Photo by Google
It's easy to get wrapped up in potential advancements our tech world is accomplishing — cloud-based AI services, reading genetic code to foresee any detrimental health issues, and zero-carbon natural gas to name a few. What's most important about our developing technology is what it means for society: Is it a positive impact?At the forefront of this discussion, we'll find autonomous vehicles. This isn't just Elon Musk's crazy dream anymore, but an actual concept that's being brought to life by Ford, General Motors, Waymo (Google), and many more. Now that there are so many big players involved, it's difficult to remember where this all began.
In 2007, the Defense Advanced Research Projects Agency (DARPA) hosted the Urban Challenge to test driverless vehicles through a series of standard driving maneuvers. The cars were actually following traffic laws, parking, and making U-turns without a human driver. Enter: Google. Impressed with what the challengers concocted, the company snagged some of the DARPA contestants and launched its self-driving sector in 2009.
Years later, Tesla infamously joined the driverless race, followed by what now seems like everyone else (Uber, Volkswagen, Volvo, etc). But we have to ask: Will autonomous cars really benefit the public?
A CLOSER LOOK
On one side of the debate is the claim that self-driving cars are going to be safer than human drivers. This stems from research stating that human error is the driving force behind most accidents. Leaving driving to computers could result in savings thousands of lives within just years of implementation.
That's not to say we'll ever truly be accident-free — a fatality has already been chalked up to an emergency break failure. We also have to take into account that a majority of the test drives and autonomous deployments are in areas with consistently moderate, dry weather — Arizona, California, and Texas. Will they be able to perform flawlessly in rain, sleet, snow, or even natural disasters like Hurricane Florence?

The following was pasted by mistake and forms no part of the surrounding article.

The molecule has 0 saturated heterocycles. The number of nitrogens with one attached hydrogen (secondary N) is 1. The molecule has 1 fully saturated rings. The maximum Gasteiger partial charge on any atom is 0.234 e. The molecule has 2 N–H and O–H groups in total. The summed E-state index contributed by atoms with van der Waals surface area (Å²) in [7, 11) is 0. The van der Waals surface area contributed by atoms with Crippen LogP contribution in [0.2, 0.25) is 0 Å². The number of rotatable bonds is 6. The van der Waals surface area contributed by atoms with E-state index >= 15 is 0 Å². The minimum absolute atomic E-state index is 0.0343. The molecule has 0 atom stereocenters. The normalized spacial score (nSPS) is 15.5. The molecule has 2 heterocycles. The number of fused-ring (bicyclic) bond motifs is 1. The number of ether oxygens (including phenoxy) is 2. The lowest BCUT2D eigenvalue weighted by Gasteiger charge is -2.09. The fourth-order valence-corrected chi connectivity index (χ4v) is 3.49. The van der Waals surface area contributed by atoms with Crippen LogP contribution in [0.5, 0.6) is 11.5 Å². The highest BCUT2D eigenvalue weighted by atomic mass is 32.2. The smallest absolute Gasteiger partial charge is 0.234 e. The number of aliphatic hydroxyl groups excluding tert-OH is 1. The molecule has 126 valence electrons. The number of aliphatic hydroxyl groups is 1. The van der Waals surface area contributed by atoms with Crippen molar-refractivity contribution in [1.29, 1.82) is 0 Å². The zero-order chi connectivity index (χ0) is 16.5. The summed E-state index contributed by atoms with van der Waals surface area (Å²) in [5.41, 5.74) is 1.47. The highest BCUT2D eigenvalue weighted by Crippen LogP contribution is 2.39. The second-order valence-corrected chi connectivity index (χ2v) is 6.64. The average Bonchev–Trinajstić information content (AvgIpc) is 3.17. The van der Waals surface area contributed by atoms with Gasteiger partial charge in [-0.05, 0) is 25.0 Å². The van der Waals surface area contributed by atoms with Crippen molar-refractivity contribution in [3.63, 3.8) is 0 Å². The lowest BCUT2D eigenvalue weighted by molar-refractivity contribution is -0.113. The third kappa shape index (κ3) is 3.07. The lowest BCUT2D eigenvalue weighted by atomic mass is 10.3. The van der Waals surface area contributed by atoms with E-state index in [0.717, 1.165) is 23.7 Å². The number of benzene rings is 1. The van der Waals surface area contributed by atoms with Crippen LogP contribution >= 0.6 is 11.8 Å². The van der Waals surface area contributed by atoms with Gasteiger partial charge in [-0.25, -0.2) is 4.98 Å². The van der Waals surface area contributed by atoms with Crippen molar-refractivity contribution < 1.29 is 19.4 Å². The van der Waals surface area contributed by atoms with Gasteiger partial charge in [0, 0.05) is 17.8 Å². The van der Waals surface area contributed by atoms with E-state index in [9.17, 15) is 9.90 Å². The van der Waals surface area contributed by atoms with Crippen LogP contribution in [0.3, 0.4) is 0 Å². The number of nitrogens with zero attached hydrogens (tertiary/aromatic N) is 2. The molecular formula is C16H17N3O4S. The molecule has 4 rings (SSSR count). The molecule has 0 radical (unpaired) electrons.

Driverless vehicles are also aiming to tackle environmental issues. A huge sell for self-driving vehicles is the combination of carpooling while also eliminating the need for parking. A car would be able to pick up multiple passengers heading to the same location, reducing individual trips and added time circling the block looking for parking (which wastes a lot of gas, in addition to being wildly unsafe).
On the flip side, these computers could be looking at a massive energy bill. To power the car, internal sensors, cameras, external resources, and mapping information could contribute to 20% more greenhouse gases. If we were to make a full switch to electric driverless cars, then the overall environmental benefit would ultimately increase compared to our current vehicle landscape. But this wouldn't happen overnight.
Which brings us to our final point: time. Time is everything to us — and yet, on average, we're dedicating nearly 16 days each year to being stuck behind a wheel. Autonomous vehicles would give you back time to work, sleep, eat, or do anything your heart desires.
WHERE ARE WE GOING?
How will these cars change our landscape down the road (literally and metaphorically)? Everything from gas stations to auto insurance to your local police could be altered by driverless vehicles, the way we may be taxed even! Parking lots would shut down allowing for real estate wars to take place all over the country, which would also mean that you wouldn't have to worry about paying $30 to park your car for a couple of hours.
This could also change the ways our roads, buildings, and curbs would be designed — smaller lanes, designated drop-off zones, garage-free complexes... the list can go on and on. What we really need to make sure of before driverless cars hit the road is that we’re prepared for how this will have an impact on our streets.
There are definite benefits to this driver-free craze, but they also come with many concerns. People are worried about cars being hacked, service affordability, and containing accurate information for their software. You can't expect technology to be fully up to snuff the first go-round, but the biggest issue humans will face is being able to let go of the wheel and enjoy a productive ride, trusting technology with their lives.